Amino acid sequences of the CD3ζ-chain and the FcεRIγ-chain and the nucleic acid sequences encoding said polypeptides are known to the person skilled in the art. Said nucleic acid sequences can be isolated from natural sources or can be synthesized according to known methods. For example, repertoires of T cell receptor segment encoding genes can be derived from natural sources such as peripheral blood lymphocytes (PBLs), tumor infiltrating T-cells or cloned cytotoxic T cells or cell lines, or can be derived from TCR V-gene segments created in part or completely synthetically. The scFv of the immunoreceptor of the present invention encoding gene can be cloned from immune T lymphocytes or from synthetic libraries such as phage display libraries, viral display libraries or others.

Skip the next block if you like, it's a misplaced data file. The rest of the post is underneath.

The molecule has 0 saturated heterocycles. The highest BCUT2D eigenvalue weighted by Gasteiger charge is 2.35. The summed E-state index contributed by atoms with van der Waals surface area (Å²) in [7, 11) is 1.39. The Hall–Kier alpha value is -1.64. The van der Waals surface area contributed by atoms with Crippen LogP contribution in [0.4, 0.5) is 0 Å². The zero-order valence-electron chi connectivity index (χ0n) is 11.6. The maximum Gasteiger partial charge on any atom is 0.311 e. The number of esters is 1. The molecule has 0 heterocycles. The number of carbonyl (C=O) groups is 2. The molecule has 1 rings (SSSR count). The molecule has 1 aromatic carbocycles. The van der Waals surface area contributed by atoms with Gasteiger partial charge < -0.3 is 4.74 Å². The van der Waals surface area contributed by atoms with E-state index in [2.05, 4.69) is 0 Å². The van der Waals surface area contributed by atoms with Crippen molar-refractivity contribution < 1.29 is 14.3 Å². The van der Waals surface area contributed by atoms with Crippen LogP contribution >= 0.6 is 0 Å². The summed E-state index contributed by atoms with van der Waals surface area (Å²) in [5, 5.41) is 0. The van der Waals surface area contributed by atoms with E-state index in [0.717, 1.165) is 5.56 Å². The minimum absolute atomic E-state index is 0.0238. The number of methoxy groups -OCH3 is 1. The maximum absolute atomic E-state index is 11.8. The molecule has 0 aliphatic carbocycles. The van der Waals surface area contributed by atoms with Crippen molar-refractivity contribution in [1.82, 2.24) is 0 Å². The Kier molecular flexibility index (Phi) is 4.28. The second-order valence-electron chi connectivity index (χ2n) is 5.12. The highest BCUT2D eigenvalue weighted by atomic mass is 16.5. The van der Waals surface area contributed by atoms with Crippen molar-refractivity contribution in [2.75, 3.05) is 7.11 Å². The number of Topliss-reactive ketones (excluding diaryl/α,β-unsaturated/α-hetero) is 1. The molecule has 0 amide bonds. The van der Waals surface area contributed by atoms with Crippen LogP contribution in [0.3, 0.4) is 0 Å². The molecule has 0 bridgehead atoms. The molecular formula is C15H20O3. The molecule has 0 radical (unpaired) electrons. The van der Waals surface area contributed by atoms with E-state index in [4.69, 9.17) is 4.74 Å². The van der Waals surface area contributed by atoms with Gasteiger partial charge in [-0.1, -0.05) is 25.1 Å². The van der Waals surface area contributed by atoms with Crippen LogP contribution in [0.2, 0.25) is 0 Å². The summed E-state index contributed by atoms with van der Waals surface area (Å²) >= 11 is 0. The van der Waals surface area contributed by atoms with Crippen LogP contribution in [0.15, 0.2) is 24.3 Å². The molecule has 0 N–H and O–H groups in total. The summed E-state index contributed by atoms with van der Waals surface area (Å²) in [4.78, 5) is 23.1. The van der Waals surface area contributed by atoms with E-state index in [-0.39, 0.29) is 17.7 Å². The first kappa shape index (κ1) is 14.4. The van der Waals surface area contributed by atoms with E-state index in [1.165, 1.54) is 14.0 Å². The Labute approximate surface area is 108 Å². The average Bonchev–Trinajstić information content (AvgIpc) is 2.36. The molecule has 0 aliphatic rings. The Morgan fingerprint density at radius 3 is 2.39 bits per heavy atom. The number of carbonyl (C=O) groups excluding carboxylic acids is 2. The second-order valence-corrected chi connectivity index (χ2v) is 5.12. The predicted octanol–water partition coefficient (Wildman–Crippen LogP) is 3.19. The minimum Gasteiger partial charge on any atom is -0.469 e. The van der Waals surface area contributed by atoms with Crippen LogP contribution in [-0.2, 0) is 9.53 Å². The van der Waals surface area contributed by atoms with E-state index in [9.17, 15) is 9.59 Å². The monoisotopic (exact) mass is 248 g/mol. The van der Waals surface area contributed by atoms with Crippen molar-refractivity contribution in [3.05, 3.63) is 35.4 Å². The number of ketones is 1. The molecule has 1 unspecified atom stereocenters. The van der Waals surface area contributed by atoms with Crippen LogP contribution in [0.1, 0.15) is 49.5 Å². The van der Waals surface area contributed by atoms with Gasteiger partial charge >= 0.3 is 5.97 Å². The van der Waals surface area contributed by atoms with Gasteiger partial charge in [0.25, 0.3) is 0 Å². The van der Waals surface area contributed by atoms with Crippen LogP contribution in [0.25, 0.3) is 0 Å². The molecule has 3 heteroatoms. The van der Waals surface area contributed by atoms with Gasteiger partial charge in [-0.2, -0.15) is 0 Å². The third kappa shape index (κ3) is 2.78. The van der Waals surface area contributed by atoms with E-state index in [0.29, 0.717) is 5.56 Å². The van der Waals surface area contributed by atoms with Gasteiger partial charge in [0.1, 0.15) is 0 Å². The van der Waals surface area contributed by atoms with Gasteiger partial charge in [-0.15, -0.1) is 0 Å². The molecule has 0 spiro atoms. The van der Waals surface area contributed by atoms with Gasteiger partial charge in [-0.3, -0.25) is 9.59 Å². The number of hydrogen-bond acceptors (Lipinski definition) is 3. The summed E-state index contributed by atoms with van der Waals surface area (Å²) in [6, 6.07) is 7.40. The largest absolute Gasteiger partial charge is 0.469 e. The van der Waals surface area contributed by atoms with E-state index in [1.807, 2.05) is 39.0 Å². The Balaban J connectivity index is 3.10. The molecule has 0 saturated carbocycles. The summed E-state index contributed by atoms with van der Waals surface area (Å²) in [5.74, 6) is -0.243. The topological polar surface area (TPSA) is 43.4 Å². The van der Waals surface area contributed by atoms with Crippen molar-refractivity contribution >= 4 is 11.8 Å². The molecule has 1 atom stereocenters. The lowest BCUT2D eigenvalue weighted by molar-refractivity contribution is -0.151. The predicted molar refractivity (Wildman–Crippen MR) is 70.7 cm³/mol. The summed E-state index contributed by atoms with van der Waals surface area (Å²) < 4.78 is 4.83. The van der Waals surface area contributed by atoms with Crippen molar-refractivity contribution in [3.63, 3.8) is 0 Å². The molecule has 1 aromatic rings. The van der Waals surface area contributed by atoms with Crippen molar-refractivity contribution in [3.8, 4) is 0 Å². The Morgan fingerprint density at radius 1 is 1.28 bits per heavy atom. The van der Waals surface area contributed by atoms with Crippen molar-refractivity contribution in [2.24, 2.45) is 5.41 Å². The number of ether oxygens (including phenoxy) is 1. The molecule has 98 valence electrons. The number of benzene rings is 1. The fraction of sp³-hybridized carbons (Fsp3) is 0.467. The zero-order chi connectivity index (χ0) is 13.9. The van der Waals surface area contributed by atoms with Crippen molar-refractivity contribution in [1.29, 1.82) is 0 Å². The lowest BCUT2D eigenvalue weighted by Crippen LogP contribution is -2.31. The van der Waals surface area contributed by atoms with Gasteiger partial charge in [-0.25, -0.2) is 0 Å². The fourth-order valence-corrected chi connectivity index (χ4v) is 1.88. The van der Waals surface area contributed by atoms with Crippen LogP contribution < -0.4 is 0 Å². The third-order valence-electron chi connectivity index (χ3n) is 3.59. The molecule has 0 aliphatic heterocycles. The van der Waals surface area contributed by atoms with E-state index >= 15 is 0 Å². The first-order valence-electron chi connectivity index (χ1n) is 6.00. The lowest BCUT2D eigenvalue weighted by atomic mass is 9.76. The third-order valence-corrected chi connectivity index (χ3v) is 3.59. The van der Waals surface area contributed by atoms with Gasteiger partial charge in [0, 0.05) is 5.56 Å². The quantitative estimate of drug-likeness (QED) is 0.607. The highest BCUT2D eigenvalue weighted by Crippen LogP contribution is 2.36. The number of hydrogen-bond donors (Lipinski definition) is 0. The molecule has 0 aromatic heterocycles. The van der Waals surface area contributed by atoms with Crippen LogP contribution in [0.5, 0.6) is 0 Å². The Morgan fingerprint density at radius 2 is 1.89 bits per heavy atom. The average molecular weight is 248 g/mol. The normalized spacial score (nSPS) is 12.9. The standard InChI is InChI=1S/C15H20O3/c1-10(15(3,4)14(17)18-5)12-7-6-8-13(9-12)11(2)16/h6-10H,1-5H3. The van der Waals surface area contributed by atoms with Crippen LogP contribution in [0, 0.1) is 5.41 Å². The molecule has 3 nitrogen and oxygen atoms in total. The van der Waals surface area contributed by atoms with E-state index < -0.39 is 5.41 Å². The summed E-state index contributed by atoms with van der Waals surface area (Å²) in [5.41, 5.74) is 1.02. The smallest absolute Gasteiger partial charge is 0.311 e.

For the manipulation in prokaryotic cells by means of genetic engineering said nucleic acid sequences or parts of these sequences can be introduced into plasmids allowing a mutagenesis or a modification of a sequence by recombination of DNA sequences. By means of conventional methods (cf. Sambrook et al., 1989, Molecular Cloning: A Laboratory Manual, 2nd edition, Cold Spring Harbor Laboratory Press, NY, USA) bases can be exchanged and natural or synthetic sequences can be added. In order to link the DNA fragments with each other adapters or linkers can be added to the fragments. Furthermore, manipulations can be performed that provide suitable cleavage sites or that remove superfluous DNA or cleavage sites. If insertions, deletions or substitutions are desired, in vitro mutagenesis, primer repair, restriction or ligation can be performed. As analysis methods usually sequence analysis, restriction analysis and other biochemical or molecular biological methods are used.